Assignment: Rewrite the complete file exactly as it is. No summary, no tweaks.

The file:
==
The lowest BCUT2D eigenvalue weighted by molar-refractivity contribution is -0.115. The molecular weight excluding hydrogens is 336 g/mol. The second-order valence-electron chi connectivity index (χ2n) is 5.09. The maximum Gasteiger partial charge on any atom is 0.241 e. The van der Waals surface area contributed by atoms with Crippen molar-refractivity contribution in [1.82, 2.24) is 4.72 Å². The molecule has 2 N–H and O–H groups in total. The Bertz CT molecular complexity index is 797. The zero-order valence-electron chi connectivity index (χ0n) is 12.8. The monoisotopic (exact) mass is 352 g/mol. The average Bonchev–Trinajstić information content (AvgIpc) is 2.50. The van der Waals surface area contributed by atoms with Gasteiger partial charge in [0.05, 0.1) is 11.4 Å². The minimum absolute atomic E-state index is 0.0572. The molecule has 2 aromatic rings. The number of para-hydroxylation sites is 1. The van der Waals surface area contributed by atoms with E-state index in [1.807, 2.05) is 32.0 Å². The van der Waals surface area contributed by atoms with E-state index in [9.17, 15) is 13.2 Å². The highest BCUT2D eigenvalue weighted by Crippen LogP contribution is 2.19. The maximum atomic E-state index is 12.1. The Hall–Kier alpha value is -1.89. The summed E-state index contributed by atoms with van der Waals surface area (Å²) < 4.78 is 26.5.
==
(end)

The lowest BCUT2D eigenvalue weighted by molar-refractivity contribution is -0.115. The molecular weight excluding hydrogens is 336 g/mol. The second-order valence-electron chi connectivity index (χ2n) is 5.09. The maximum Gasteiger partial charge on any atom is 0.241 e. The van der Waals surface area contributed by atoms with Crippen molar-refractivity contribution in [1.82, 2.24) is 4.72 Å². The molecule has 2 N–H and O–H groups in total. The Bertz CT molecular complexity index is 797. The zero-order valence-electron chi connectivity index (χ0n) is 12.8. The monoisotopic (exact) mass is 352 g/mol. The average Bonchev–Trinajstić information content (AvgIpc) is 2.50. The van der Waals surface area contributed by atoms with Gasteiger partial charge in [0.05, 0.1) is 11.4 Å². The minimum absolute atomic E-state index is 0.0572. The molecule has 2 aromatic rings. The number of para-hydroxylation sites is 1. The van der Waals surface area contributed by atoms with E-state index in [1.807, 2.05) is 32.0 Å². The van der Waals surface area contributed by atoms with E-state index in [9.17, 15) is 13.2 Å². The highest BCUT2D eigenvalue weighted by Crippen LogP contribution is 2.19. The maximum atomic E-state index is 12.1. The Hall–Kier alpha value is -1.89. The summed E-state index contributed by atoms with van der Waals surface area (Å²) < 4.78 is 26.5.